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2019 AIME II Problems/Problem 14

Revision as of 22:39, 22 March 2019 by Ktong (talk | contribs) (Solution 2)

Problem

Find the sum of all positive integers $n$ such that, given an unlimited supply of stamps of denominations $5,n,$ and $n+1$ cents, $91$ cents is the greatest postage that cannot be formed.

Solution 1

By the Chicken McNugget theorem, the least possible value of $n$ such that $91$ cents cannot be formed satisfies $5n - 5 - n = 91$, so $n = 24$. For values of $n$ greater than $24$, notice that if $91$ cents cannot be formed, then any number $1 \bmod 5$ less than $91$ also cannot be formed. The proof of this is that if any number $1 \bmod 5$ less than $91$ can be formed, then we could keep adding $5$ cent stamps until we reach $91$ cents. However, since $91$ cents is the greatest postage that cannot be formed, $96$ cents is the first number that is $1 \bmod 5$ that can be formed, so it must be formed without any $5$ cent stamps. There are few $(n, n + 1)$ pairs, where $n \geq 24$, that can make $96$ cents. These are cases where one of $n$ and $n + 1$ is a factor of $96$, which are $(24, 25), (31, 32), (32, 33), (47, 48), (48, 49), (95, 96)$, and $(96, 97)$. The last two obviously do not work since $92$ through $94$ cents also cannot be formed, and by a little testing, only $(24, 25)$ and $(47, 48)$ satisfy the condition that $91$ cents is the greatest postage that cannot be formed, so $n = 24, 47$. $24 + 47 = \boxed{071}$.

Solution 2

Notice that once we hit all residues $\bmod 5$, we'd be able to get any number greater (since we can continually add $5$ to each residue). Furthermore, $n\not\equiv 0,1\pmod{5}$ since otherwise $91$ is obtainable (by repeatedly adding $5$ to either $n$ or $n+1$) Since the given numbers are $5$, $n$, and $n+1$, we consider two cases: when $n\equiv 4\pmod{5}$ and when $n$ is not that.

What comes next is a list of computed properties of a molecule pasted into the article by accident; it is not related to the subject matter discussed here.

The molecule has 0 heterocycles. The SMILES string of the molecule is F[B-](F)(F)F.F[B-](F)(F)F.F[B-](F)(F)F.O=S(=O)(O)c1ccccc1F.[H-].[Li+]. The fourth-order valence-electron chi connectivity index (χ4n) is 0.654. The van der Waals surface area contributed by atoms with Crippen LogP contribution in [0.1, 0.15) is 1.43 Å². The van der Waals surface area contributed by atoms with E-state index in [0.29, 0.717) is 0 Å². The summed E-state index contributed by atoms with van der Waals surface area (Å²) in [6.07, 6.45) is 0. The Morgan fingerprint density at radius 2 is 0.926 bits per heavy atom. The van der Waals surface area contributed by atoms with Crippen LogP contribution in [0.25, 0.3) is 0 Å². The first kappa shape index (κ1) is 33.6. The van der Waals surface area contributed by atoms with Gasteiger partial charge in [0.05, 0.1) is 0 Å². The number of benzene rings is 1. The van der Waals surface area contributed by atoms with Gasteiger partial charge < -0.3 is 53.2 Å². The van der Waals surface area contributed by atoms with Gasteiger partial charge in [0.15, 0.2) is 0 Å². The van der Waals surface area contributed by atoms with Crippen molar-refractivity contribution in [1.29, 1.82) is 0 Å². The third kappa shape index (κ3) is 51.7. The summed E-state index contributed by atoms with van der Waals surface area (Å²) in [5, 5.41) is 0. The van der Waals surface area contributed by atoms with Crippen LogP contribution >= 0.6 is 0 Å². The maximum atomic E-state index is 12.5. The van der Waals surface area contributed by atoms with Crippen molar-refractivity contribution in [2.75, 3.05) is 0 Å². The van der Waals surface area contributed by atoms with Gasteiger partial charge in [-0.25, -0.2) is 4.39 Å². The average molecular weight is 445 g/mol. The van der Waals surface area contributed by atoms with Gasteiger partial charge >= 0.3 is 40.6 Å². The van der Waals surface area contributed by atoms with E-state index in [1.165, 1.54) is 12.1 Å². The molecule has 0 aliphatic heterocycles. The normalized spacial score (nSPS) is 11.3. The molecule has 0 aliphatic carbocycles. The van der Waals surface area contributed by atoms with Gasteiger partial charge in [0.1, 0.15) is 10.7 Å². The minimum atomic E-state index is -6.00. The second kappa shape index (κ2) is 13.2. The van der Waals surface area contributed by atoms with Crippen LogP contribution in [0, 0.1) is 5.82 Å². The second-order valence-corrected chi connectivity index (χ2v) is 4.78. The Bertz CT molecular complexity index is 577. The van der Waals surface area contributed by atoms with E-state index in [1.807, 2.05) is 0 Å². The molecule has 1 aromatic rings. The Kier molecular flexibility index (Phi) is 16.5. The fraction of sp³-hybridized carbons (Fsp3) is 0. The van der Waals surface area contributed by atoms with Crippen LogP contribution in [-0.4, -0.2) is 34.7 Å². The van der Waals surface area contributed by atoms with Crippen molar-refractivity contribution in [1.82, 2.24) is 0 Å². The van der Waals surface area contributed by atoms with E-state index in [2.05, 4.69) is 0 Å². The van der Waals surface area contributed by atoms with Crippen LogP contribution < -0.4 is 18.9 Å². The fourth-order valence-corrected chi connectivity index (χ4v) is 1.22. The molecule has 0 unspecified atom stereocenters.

When $n\equiv 4 \pmod{5}$, we can only hit all residues $\bmod 5$ once we get to $4n$ (since $n$ and $n+1$ only contribute $1$ more residue $\bmod 5$). Looking at multiples of $4$ greater than $91$ with $n\equiv 4\pmod{5}$, we get $n=24$. It's easy to check that this works. Furthermore, any $n$ greater than this does not work since $91$ isn't the largest unobtainable value (can be verified using Chicken McNugget Theorem).

Now, if $n\equiv 2,3\pmod{5}$, then we'd need to go up to $2(n+1)=2n+2$ until we can hit all residues $\bmod 5$ since $n$ and $n+1$ create $2$ distinct residues $\bmod{5}$. Checking for such $n$ gives $n=47$ and $n=48$. It's easy to check that $n=47$ works, but $n=48$ does not (since $92$ is unobtainable). Furthermore, any $n$ greater than this does not work since $91$ isn't the largest unobtainable value in those cases (can be verified using Chicken McNugget Theorem).

Since we've checked all residues $\bmod 5$, we can be sure that these are all the possible values of $n$. Hence, the answer is $24+47=\boxed{071}$. - ktong

See Also

2019 AIME II (ProblemsAnswer KeyResources)
Preceded by
Problem 13
Followed by
Problem 15
1 2 3 4 5 6 7 8 9 10 11 12 13 14 15
All AIME Problems and Solutions

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